Subacromial Decompression +/- ACJ Excision
Evidence of inflammation or scuffing on the under surface of the acromion, coracoacromial ligament and on the bursal side of the rotator cuff (i.e. presence of impingement)
- Removal of bone from the acromion & partial resection of the coracoacromial ligament.
- The AC joint remains intact unless excision is required due to pain localising to this site when the distal clavicle and part of the acromion is removed.
- The superior AC ligament remains intact so that the joint remains stable.
On Discharge from Hospital
- Immobiliser (This should be removed within the first 2-3 days)
- Post-op Exercises on discharge
- Active (assisted) glenohumeral movement in all planes
- Teach postural awareness and scapular setting
Out patient Physio
- Begin isometric strengthening (progress using pain & ROM as the limiting factor)
- Rotator cuff strengthening
- Address posterior capsular tightness (sleeper stretch and cross-shest adduction)
- Over zealous physio or repetitive sustained overhead activity could lead to delayed healing & pain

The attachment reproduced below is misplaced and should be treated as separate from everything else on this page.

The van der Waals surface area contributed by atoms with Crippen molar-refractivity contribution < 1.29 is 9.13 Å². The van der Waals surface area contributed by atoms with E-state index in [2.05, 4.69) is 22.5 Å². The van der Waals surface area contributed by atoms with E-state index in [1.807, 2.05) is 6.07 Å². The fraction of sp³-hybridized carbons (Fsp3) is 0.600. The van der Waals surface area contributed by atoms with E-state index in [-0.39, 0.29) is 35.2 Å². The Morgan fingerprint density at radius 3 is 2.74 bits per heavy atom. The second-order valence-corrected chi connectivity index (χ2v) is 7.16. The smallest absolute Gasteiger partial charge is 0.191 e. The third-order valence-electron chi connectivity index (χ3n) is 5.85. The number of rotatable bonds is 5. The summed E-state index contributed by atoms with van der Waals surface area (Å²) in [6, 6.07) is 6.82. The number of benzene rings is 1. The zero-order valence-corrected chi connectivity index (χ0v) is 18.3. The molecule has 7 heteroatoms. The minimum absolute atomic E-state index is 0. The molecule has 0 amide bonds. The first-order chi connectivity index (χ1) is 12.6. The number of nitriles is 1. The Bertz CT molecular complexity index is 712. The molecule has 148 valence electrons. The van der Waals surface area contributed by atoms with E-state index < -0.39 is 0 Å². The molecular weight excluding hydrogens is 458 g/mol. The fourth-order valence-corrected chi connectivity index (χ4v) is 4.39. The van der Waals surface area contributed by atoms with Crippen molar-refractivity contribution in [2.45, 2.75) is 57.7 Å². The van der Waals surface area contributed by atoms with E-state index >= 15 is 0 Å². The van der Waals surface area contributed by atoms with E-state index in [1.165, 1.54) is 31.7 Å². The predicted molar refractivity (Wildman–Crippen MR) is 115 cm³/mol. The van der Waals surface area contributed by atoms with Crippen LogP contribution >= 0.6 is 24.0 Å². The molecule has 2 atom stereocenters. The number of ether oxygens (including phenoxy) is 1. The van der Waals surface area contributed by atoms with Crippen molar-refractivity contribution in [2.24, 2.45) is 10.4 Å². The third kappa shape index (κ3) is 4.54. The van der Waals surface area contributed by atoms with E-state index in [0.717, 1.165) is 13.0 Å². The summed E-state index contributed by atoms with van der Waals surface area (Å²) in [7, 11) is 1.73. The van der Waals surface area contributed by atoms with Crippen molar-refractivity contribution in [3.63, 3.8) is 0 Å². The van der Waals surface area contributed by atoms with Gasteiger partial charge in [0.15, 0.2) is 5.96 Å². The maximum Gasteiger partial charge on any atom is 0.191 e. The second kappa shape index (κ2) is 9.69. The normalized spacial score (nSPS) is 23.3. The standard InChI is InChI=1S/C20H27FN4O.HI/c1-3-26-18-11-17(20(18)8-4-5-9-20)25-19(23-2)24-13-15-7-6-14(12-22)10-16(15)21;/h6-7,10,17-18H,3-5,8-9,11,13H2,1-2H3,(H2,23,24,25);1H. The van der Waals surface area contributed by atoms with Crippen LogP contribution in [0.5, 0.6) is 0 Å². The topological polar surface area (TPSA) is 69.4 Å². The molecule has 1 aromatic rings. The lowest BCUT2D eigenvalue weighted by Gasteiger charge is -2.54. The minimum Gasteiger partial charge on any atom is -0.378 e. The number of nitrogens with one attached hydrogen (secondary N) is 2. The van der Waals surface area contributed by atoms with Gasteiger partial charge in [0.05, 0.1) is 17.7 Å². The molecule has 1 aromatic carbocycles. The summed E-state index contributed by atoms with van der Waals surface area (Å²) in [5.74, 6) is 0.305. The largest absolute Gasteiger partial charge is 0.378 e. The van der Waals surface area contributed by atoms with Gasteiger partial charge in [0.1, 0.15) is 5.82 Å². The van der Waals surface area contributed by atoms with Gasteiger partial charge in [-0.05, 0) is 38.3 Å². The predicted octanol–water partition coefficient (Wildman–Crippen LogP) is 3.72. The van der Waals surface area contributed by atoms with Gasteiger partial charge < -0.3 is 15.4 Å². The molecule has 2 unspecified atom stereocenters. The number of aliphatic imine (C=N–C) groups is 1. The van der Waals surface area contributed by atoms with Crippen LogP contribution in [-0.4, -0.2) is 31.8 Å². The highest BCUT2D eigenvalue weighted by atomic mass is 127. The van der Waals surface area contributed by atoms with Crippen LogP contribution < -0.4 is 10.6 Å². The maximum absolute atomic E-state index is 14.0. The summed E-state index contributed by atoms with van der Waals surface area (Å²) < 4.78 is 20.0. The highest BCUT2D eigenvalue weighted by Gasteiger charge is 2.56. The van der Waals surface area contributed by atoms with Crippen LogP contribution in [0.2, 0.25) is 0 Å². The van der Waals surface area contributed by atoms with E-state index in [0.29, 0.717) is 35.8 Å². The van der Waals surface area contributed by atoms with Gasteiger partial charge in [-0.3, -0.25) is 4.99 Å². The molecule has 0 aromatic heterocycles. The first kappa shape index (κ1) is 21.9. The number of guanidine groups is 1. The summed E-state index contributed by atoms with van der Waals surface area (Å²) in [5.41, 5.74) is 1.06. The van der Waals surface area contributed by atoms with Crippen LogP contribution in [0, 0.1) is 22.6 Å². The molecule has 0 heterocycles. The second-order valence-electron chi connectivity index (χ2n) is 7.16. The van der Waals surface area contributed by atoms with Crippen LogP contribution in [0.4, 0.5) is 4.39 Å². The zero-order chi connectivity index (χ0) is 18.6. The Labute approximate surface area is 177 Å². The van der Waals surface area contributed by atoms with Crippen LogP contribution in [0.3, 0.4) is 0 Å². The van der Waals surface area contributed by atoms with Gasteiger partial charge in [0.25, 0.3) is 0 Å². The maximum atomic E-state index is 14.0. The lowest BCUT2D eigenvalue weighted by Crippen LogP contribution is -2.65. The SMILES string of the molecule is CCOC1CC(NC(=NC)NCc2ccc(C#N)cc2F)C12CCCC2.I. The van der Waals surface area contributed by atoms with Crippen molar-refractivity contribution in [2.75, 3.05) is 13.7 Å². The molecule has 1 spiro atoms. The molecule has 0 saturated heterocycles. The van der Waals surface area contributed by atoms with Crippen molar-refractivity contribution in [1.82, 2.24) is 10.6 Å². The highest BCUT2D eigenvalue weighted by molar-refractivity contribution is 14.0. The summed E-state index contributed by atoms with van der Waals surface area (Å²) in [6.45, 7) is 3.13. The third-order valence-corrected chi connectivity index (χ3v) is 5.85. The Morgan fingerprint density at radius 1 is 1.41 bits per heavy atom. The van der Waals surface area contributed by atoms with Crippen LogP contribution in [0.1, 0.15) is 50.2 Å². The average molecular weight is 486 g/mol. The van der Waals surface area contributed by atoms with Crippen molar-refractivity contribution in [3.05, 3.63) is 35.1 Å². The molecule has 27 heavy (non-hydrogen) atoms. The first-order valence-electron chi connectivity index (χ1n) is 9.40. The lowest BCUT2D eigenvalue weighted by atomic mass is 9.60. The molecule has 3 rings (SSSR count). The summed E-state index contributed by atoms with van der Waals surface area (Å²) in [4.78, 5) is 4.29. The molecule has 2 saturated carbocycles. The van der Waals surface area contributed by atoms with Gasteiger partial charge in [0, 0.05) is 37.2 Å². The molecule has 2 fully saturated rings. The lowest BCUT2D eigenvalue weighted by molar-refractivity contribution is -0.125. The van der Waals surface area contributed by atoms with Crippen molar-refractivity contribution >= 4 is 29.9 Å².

- Manual therapy if required to increase range of movement
- Full recovery can take 6-9 months.
- Expect 80% improvement by 3 months.
- Full active ROM or equivalent to the pre op range
Caution: Any significant increase in pain or decrease in ROM arrange a clinic appointment for a review.
Return to functional activities
Return to work
- Sedentary job: as tolerated
- Manual job: may need to modify activities for 3 months
- 4 weeks
- Breaststroke: as able
- Freestyle: 12 weeks
- 6 weeks
- as able
- Avoid repetitive overhead shots for 3 months
Contact Sport (e.g. Rugby, Rugby League, AFL football, martial arts, racket sports and Surfing)
- 3 months
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